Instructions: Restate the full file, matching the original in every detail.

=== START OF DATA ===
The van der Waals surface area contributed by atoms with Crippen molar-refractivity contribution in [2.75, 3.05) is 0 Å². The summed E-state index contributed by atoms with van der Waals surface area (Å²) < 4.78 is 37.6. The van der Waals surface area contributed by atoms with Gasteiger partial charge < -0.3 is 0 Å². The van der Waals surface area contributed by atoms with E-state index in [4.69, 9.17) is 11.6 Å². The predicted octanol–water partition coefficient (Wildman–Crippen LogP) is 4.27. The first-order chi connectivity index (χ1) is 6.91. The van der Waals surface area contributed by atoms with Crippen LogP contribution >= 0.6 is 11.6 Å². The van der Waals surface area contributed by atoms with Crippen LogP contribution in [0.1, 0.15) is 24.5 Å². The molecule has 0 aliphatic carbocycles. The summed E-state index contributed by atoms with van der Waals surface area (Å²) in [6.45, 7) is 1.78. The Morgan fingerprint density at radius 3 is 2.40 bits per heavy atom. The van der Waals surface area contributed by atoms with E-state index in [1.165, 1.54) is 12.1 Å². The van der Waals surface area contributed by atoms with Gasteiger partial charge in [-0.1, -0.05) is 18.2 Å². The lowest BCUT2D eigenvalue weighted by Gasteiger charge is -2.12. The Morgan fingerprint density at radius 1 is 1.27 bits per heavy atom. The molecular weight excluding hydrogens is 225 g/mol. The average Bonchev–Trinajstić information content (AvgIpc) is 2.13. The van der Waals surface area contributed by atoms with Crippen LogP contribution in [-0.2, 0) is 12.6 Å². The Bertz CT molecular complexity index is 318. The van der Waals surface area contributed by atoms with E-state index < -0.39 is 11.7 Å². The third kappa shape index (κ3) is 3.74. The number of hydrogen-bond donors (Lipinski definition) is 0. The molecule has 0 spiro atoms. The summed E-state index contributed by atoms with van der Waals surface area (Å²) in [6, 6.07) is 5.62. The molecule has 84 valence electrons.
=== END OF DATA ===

The van der Waals surface area contributed by atoms with Crippen molar-refractivity contribution in [2.75, 3.05) is 0 Å². The summed E-state index contributed by atoms with van der Waals surface area (Å²) < 4.78 is 37.6. The van der Waals surface area contributed by atoms with Gasteiger partial charge < -0.3 is 0 Å². The van der Waals surface area contributed by atoms with E-state index in [4.69, 9.17) is 11.6 Å². The predicted octanol–water partition coefficient (Wildman–Crippen LogP) is 4.27. The first-order chi connectivity index (χ1) is 6.91. The van der Waals surface area contributed by atoms with Crippen LogP contribution >= 0.6 is 11.6 Å². The van der Waals surface area contributed by atoms with Crippen LogP contribution in [0.1, 0.15) is 24.5 Å². The molecule has 0 aliphatic carbocycles. The summed E-state index contributed by atoms with van der Waals surface area (Å²) in [6.45, 7) is 1.78. The Morgan fingerprint density at radius 3 is 2.40 bits per heavy atom. The van der Waals surface area contributed by atoms with E-state index in [1.165, 1.54) is 12.1 Å². The van der Waals surface area contributed by atoms with Gasteiger partial charge in [-0.1, -0.05) is 18.2 Å². The lowest BCUT2D eigenvalue weighted by Gasteiger charge is -2.12. The Morgan fingerprint density at radius 1 is 1.27 bits per heavy atom. The molecular weight excluding hydrogens is 225 g/mol. The average Bonchev–Trinajstić information content (AvgIpc) is 2.13. The van der Waals surface area contributed by atoms with Crippen LogP contribution in [-0.2, 0) is 12.6 Å². The Bertz CT molecular complexity index is 318. The van der Waals surface area contributed by atoms with E-state index < -0.39 is 11.7 Å². The third kappa shape index (κ3) is 3.74. The number of hydrogen-bond donors (Lipinski definition) is 0. The molecule has 0 spiro atoms. The summed E-state index contributed by atoms with van der Waals surface area (Å²) in [6, 6.07) is 5.62. The molecule has 84 valence electrons.